Landlord Peach Eyes Options to Raise Cash Ahead of Bond Maturity

Berlin. (Liesa Johannssen-Koppitz/Bloomberg)

(Bloomberg) -- Landlord Peach Property Group AG is weighing options to raise fresh cash, as the specialist in German residential properties prepares to address a €300 million ($325 million) bond maturity due next year.

Chief Executive Officer Gerald Klinck said the company was considering asking shareholders, which include Ares Management Corp., for additional equity, as well as carrying out sales of non-strategic properties. It’s also mulling raising preferred equity, he added, which would involve selling a stake in a portfolio of assets with enhanced terms for the buyer.

Klinck declined to comment on the overall amount that Peach is hoping to raise. “It’s not €300 million, and it’s not €50 million. It is a significant amount,” he said. “We are checking all alternatives.”

Many landlords are facing refinancing challenges, with credit metrics being squeezed by higher interest rates and plunging property prices. Swiss-listed Peach, which focuses largely on affordable housing around second-tier German cities such as Kaiserslautern and Dortmund, has seen pressure on its liquidity that led to recent ratings downgrades from Moody’s and Fitch.  

In Peach’s case, it needs to refinance its high-yield bond coming due in November 2025, with one option being to coax creditors into agreeing to push back the maturity. The company is hoping to find a solution in the coming months, before the bond becomes current.

“It’s likely that we have here maybe an extension to discuss with the bondholders,” Klinck, who took up his post in April, said in an interview. “We have a lot of work to do, but I think we know exactly what we have to do and the next milestones are set up.”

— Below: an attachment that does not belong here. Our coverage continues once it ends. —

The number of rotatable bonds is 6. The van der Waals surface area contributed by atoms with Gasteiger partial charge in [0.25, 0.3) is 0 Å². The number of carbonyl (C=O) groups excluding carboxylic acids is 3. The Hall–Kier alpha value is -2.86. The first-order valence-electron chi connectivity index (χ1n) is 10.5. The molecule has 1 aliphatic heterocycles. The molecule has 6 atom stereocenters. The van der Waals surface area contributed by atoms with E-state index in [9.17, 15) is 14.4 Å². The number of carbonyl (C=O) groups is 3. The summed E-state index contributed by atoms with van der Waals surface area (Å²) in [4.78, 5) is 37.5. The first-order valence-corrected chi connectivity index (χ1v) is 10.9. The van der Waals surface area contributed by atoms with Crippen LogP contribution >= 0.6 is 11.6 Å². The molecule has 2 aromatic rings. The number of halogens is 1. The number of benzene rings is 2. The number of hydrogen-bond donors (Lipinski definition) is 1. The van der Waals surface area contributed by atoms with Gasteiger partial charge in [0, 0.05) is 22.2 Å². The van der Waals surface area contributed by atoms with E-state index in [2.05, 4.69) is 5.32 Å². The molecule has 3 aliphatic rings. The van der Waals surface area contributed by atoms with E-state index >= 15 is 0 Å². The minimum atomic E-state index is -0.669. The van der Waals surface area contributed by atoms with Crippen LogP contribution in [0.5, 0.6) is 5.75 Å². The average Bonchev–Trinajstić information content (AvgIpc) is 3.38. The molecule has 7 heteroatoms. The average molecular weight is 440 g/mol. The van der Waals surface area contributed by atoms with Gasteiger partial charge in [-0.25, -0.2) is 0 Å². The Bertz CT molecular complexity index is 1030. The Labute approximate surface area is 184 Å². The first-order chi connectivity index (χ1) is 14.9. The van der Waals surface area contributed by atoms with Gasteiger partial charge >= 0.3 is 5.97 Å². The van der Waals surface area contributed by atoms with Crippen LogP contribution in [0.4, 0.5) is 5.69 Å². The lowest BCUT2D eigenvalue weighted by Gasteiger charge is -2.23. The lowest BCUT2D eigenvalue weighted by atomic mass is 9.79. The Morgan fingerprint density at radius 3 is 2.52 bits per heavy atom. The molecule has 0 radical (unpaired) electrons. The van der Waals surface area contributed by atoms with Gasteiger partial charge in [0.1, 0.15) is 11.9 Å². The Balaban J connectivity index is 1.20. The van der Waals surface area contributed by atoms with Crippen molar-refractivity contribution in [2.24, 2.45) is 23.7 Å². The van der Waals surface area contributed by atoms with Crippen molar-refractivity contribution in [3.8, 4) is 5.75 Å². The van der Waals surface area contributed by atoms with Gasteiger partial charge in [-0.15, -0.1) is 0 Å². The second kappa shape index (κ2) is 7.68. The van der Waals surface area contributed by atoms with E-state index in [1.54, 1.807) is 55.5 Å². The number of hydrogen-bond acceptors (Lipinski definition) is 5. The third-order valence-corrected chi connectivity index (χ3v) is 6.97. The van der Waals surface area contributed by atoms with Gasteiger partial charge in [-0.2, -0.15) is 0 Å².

Shareholder Backing

Peach’s anchor shareholders have already contributed around 16.9 million Swiss francs ($18.8 million) this year in new shares. Ares is the largest shareholder with around a 30% stake in the business, that it acquired via a convertible bond.

Despite the refinancing challenge, Peach is seeking to avoid selling large portfolios to raise cash, Klinck said, as that would eat into future earnings. The company has been in the market with portfolios amounting to around half of their property assets, Klinck added, but only a smaller portion may eventually get sold. 

“Should we sell some stuff? I would say yes. But you have to be careful with the size of sales,” said Klinck, noting that many usual core buyers of large portfolios, such as other residential landlords or open-ended funds, have retreated from the market. 

Vacancy Rates

Instead, the focus will be on boosting earnings by increasing occupancy through renovating properties and hiking rents to market levels. Improvements can be funded through smaller property sales, or potentially through loans from the German development bank KfW if a larger program is adopted, he said. 

Peach’s vacancy rate stood at 7.4% as of end-2023 — in contrast, landlord Vonovia’s portfolio, which largely consists of affordable apartments in similar locations, recorded a vacancy rate of 2% at the same time. 

In the future, Peach may look to refinance existing bonds through upsizing secured bank financing, rather than in the bond market, Klinck said. Convincing bondholders that it will be possible for banks to refinance Peach by 2027 or 2028, when an extended bond might mature, will be key, he said.  

“In the existing situation, debt capital markets are not the best approach,” he said. “If I come back with big acquisitions and our ratings are jumping back to investment grade, then I’m totally happy to approach debt capital markets again — but this is a little bit of a vision for future times.”

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